THE BIG QUESTION: Can PR ensure a company's work practices live up to its ethical code? - The Gap and Nike have come in for criticism after Panorama exposed a factory they used to manufacture clothing in Cambodia employing underage workers

John Drummond, Corporate Culture

John Drummond, Corporate Culture

'It's not about ethics. It is about the three i's: integration across all audiences, integrity and impact. It's about ensuring there is no gap between what you say and what you do. It's difficult for businesses to imagine how they check integrity but it's not difficult in practice. For example, a business could commission regular consumer eye research into their business. It's absolutely the role of the professional communicator to seek to advise and influence the business on company policy and practice if that might have an influence on reputation. All of this should be seen in the context of total reputation management.'

Kay Sexton, Accountability

'Companies need to focus on the reality of the situation on the ground and on improving their performance in relation to contested and complex issues. This means policies, systems and actions that focus on seeking to address such issues and that also look at continuous improvement. The role of PR is an integral part of the focus of communication. PR has an aspect of transparency and accountability that the Institute of Social and Ethical Accountability is committed to furthering. In addition, there has to be two-way communication if meaningful engagement and understanding of complex issues is to be achieved.'

Yvonne Iwaniuk, Nike

'A company has to have a genuine ethical code and a process to monitor it. It does not matter how good your public relations is, if a company does not believe in its code it will soon be exposed.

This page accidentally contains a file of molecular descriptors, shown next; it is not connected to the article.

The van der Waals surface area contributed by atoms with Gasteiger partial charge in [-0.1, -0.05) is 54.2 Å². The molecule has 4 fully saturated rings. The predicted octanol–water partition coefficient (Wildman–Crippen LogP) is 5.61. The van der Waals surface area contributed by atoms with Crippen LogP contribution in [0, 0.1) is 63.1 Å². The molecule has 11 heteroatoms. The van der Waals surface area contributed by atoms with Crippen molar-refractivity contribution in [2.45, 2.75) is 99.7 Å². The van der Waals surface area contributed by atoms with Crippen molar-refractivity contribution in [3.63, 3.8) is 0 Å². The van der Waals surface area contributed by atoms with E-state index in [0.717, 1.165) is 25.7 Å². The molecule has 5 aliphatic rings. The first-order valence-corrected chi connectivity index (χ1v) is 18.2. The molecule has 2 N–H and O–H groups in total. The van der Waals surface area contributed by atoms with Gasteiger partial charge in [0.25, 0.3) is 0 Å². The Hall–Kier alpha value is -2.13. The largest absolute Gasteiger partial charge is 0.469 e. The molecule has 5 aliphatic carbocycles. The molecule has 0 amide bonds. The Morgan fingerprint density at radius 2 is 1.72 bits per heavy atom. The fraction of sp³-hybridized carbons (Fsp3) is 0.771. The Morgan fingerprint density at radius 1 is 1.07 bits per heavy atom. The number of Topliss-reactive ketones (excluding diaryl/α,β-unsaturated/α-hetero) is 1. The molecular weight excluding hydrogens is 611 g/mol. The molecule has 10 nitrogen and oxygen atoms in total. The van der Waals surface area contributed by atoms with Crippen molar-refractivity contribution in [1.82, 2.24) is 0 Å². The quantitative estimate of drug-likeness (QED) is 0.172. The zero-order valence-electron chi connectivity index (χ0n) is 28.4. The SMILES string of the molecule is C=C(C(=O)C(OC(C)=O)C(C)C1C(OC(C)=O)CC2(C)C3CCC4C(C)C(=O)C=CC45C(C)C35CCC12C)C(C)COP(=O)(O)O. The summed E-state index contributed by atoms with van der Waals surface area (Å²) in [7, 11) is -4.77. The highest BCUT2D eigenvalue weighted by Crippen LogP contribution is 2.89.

The role of public relations should be to understand what is going on in society, what the public mood is and the position of different stakeholders including NGOs. Public relations should also ensure that a company is aware of this and where necessary challenge a company that does not have a code or does not follow it. The reality is that even with a code of conduct in place companies will still find themselves the target of criticism. It is very important that public relations professionals truly understand the code and are in a position to explain it.'

Simon Williams, Co-operative Bank

'If a business takes a public ethical stance of course it must live up to it - this is the responsibility of the entire company, not just that of a PR department. The media, in particular, and consumers in general are cynical. They are surrounded by hype and spin all the time.

Therefore, it is only to be expected that they will look for the Achilles heel and find it. However a PR department can help, not least through its unique position in being able to convince management of the severe reputational risks in failing to meet a publicly-quoted ethical code. In a business that proclaims itself to be ethical, it is even more important that the media-facing team is always seen to be behaving in an ethical manner.'

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